Storefront Archives: Looking Back with Justo Martí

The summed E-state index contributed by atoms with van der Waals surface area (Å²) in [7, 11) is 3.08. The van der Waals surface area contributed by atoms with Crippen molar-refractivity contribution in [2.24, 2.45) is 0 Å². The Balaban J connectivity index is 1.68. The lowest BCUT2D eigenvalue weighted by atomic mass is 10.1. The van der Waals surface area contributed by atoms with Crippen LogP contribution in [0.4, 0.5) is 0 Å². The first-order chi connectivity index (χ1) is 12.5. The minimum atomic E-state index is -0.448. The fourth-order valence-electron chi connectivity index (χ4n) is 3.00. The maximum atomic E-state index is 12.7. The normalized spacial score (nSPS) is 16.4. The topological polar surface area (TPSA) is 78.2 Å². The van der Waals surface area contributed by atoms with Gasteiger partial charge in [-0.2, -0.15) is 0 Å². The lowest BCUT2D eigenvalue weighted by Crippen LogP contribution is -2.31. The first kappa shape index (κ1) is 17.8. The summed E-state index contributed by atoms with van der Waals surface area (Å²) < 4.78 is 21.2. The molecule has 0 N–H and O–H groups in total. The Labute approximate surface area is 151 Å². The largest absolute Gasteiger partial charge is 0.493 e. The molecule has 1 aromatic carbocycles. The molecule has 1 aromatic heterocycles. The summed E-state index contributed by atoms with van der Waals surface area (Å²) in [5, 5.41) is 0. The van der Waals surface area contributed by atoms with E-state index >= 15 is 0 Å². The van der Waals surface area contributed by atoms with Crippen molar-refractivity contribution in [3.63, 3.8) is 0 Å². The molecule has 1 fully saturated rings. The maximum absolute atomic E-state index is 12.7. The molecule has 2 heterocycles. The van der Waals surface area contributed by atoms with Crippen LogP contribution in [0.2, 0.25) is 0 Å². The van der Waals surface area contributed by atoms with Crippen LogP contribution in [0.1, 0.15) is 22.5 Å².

In 1926, Justo Martí accompanied a woman and her children from Manhattan to Brooklyn as a favor for a friend. I don’t know if they took the subway or drove a car, but most likely they moved through the city by train. The Cuban photographer had arrived in New York City by steamship just one year prior and was still becoming familiar with the immense metropolis and its bustling boroughs. After dropping the family off at their home near the Brooklyn Navy Yard, Martí was moved by what he witnessed as he wandered about. “I was so happy to pass through Brooklyn,” he said, “to see the bodegas along Atlantic Avenue, bananas hanging on the windows. And it was summer, so you would see more of them than if it were winter. I wanted to return.” Martí visited the borough the following day. He boarded an IRT train car jostling its way down Manhattan, across the East River, and into Brooklyn where he transferred to a streetcar at Borough Hall. As the car traversed Brooklyn’s Atlantic Avenue, Martí sat back and enjoyed the sights of “Puerto Ricans, Spaniards,” and their businesses, small shops and grand theaters alike.